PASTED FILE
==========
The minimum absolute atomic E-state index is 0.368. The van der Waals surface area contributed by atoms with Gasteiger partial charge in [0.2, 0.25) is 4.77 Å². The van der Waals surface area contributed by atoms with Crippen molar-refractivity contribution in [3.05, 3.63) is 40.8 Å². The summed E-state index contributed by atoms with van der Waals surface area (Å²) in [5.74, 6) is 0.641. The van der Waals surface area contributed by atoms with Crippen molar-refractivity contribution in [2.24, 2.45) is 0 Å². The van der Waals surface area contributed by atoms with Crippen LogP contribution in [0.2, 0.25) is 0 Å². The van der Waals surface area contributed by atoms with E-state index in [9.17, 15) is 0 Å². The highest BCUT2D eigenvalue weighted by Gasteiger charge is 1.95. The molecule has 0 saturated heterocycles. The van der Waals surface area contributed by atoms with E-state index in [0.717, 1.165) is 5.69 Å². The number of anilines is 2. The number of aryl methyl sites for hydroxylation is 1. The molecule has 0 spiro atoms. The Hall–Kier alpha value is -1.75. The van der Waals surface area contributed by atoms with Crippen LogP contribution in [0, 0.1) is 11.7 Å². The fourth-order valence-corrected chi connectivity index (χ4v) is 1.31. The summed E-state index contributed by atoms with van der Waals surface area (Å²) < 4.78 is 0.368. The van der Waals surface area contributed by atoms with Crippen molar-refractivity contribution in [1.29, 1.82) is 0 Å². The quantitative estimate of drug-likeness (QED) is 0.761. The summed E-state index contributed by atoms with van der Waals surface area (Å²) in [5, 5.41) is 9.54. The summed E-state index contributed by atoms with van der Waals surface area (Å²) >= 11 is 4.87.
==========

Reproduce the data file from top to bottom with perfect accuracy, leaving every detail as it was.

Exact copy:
The minimum absolute atomic E-state index is 0.368. The van der Waals surface area contributed by atoms with Gasteiger partial charge in [0.2, 0.25) is 4.77 Å². The van der Waals surface area contributed by atoms with Crippen molar-refractivity contribution in [3.05, 3.63) is 40.8 Å². The summed E-state index contributed by atoms with van der Waals surface area (Å²) in [5.74, 6) is 0.641. The van der Waals surface area contributed by atoms with Crippen molar-refractivity contribution in [2.24, 2.45) is 0 Å². The van der Waals surface area contributed by atoms with Crippen LogP contribution in [0.2, 0.25) is 0 Å². The van der Waals surface area contributed by atoms with E-state index in [9.17, 15) is 0 Å². The highest BCUT2D eigenvalue weighted by Gasteiger charge is 1.95. The molecule has 0 saturated heterocycles. The van der Waals surface area contributed by atoms with E-state index in [0.717, 1.165) is 5.69 Å². The number of anilines is 2. The number of aryl methyl sites for hydroxylation is 1. The molecule has 0 spiro atoms. The Hall–Kier alpha value is -1.75. The van der Waals surface area contributed by atoms with Crippen LogP contribution in [0, 0.1) is 11.7 Å². The fourth-order valence-corrected chi connectivity index (χ4v) is 1.31. The summed E-state index contributed by atoms with van der Waals surface area (Å²) < 4.78 is 0.368. The van der Waals surface area contributed by atoms with Crippen molar-refractivity contribution in [1.29, 1.82) is 0 Å². The quantitative estimate of drug-likeness (QED) is 0.761. The summed E-state index contributed by atoms with van der Waals surface area (Å²) in [5, 5.41) is 9.54. The summed E-state index contributed by atoms with van der Waals surface area (Å²) >= 11 is 4.87.